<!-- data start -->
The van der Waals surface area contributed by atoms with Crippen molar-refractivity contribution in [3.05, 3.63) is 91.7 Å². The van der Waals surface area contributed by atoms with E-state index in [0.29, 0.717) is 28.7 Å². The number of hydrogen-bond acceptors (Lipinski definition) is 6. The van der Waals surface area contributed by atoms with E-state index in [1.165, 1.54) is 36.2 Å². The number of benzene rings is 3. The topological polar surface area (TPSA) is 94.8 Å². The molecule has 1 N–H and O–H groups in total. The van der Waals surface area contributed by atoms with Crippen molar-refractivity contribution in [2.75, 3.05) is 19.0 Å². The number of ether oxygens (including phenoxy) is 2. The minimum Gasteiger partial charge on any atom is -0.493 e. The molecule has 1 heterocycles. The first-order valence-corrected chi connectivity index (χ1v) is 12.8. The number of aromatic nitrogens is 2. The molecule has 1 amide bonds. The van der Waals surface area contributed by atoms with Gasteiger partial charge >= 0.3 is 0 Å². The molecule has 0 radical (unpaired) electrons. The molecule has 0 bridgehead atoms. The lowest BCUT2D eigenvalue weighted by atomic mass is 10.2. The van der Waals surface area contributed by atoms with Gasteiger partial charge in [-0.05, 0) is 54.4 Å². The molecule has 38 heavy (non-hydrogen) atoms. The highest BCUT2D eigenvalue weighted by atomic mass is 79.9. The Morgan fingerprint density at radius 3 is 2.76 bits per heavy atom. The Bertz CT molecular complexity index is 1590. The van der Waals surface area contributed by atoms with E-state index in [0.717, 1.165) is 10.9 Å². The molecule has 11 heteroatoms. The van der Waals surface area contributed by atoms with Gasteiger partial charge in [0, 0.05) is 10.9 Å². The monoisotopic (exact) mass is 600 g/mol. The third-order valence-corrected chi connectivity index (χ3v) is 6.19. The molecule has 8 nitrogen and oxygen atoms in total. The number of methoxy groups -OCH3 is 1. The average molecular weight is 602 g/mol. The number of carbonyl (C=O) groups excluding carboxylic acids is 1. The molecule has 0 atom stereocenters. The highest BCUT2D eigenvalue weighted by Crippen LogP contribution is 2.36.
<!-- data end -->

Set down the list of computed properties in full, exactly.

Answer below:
The van der Waals surface area contributed by atoms with Crippen molar-refractivity contribution in [3.05, 3.63) is 91.7 Å². The van der Waals surface area contributed by atoms with E-state index in [0.29, 0.717) is 28.7 Å². The number of hydrogen-bond acceptors (Lipinski definition) is 6. The van der Waals surface area contributed by atoms with E-state index in [1.165, 1.54) is 36.2 Å². The number of benzene rings is 3. The topological polar surface area (TPSA) is 94.8 Å². The molecule has 1 N–H and O–H groups in total. The van der Waals surface area contributed by atoms with Crippen molar-refractivity contribution in [2.75, 3.05) is 19.0 Å². The number of ether oxygens (including phenoxy) is 2. The minimum Gasteiger partial charge on any atom is -0.493 e. The molecule has 1 heterocycles. The first-order valence-corrected chi connectivity index (χ1v) is 12.8. The number of aromatic nitrogens is 2. The molecule has 1 amide bonds. The van der Waals surface area contributed by atoms with Gasteiger partial charge >= 0.3 is 0 Å². The molecule has 0 radical (unpaired) electrons. The molecule has 0 bridgehead atoms. The lowest BCUT2D eigenvalue weighted by atomic mass is 10.2. The van der Waals surface area contributed by atoms with Gasteiger partial charge in [-0.05, 0) is 54.4 Å². The molecule has 38 heavy (non-hydrogen) atoms. The highest BCUT2D eigenvalue weighted by atomic mass is 79.9. The Morgan fingerprint density at radius 3 is 2.76 bits per heavy atom. The Bertz CT molecular complexity index is 1590. The van der Waals surface area contributed by atoms with E-state index in [0.717, 1.165) is 10.9 Å². The molecule has 11 heteroatoms. The van der Waals surface area contributed by atoms with Gasteiger partial charge in [0, 0.05) is 10.9 Å². The monoisotopic (exact) mass is 600 g/mol. The third-order valence-corrected chi connectivity index (χ3v) is 6.19. The molecule has 8 nitrogen and oxygen atoms in total. The number of methoxy groups -OCH3 is 1. The average molecular weight is 602 g/mol. The number of carbonyl (C=O) groups excluding carboxylic acids is 1. The molecule has 0 atom stereocenters. The highest BCUT2D eigenvalue weighted by Crippen LogP contribution is 2.36.